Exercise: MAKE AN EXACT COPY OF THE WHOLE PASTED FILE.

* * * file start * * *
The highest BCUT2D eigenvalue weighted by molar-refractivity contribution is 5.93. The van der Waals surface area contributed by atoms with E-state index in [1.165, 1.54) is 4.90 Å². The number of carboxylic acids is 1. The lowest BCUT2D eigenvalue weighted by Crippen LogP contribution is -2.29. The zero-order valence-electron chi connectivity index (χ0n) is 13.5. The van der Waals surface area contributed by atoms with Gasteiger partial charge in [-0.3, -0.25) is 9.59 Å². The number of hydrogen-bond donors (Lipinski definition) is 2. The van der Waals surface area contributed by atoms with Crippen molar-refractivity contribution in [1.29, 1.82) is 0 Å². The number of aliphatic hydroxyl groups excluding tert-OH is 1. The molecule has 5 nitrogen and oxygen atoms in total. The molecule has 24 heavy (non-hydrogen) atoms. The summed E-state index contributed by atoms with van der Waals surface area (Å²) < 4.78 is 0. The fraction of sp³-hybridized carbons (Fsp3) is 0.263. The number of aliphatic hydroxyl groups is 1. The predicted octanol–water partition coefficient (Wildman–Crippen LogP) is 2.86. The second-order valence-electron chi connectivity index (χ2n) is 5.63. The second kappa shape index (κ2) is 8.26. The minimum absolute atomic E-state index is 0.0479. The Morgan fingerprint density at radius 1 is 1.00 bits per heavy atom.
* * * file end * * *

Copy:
The highest BCUT2D eigenvalue weighted by molar-refractivity contribution is 5.93. The van der Waals surface area contributed by atoms with E-state index in [1.165, 1.54) is 4.90 Å². The number of carboxylic acids is 1. The lowest BCUT2D eigenvalue weighted by Crippen LogP contribution is -2.29. The zero-order valence-electron chi connectivity index (χ0n) is 13.5. The van der Waals surface area contributed by atoms with Gasteiger partial charge in [-0.3, -0.25) is 9.59 Å². The number of hydrogen-bond donors (Lipinski definition) is 2. The van der Waals surface area contributed by atoms with Crippen molar-refractivity contribution in [1.29, 1.82) is 0 Å². The number of aliphatic hydroxyl groups excluding tert-OH is 1. The molecule has 5 nitrogen and oxygen atoms in total. The molecule has 24 heavy (non-hydrogen) atoms. The summed E-state index contributed by atoms with van der Waals surface area (Å²) < 4.78 is 0. The fraction of sp³-hybridized carbons (Fsp3) is 0.263. The number of aliphatic hydroxyl groups is 1. The predicted octanol–water partition coefficient (Wildman–Crippen LogP) is 2.86. The second-order valence-electron chi connectivity index (χ2n) is 5.63. The second kappa shape index (κ2) is 8.26. The minimum absolute atomic E-state index is 0.0479. The Morgan fingerprint density at radius 1 is 1.00 bits per heavy atom.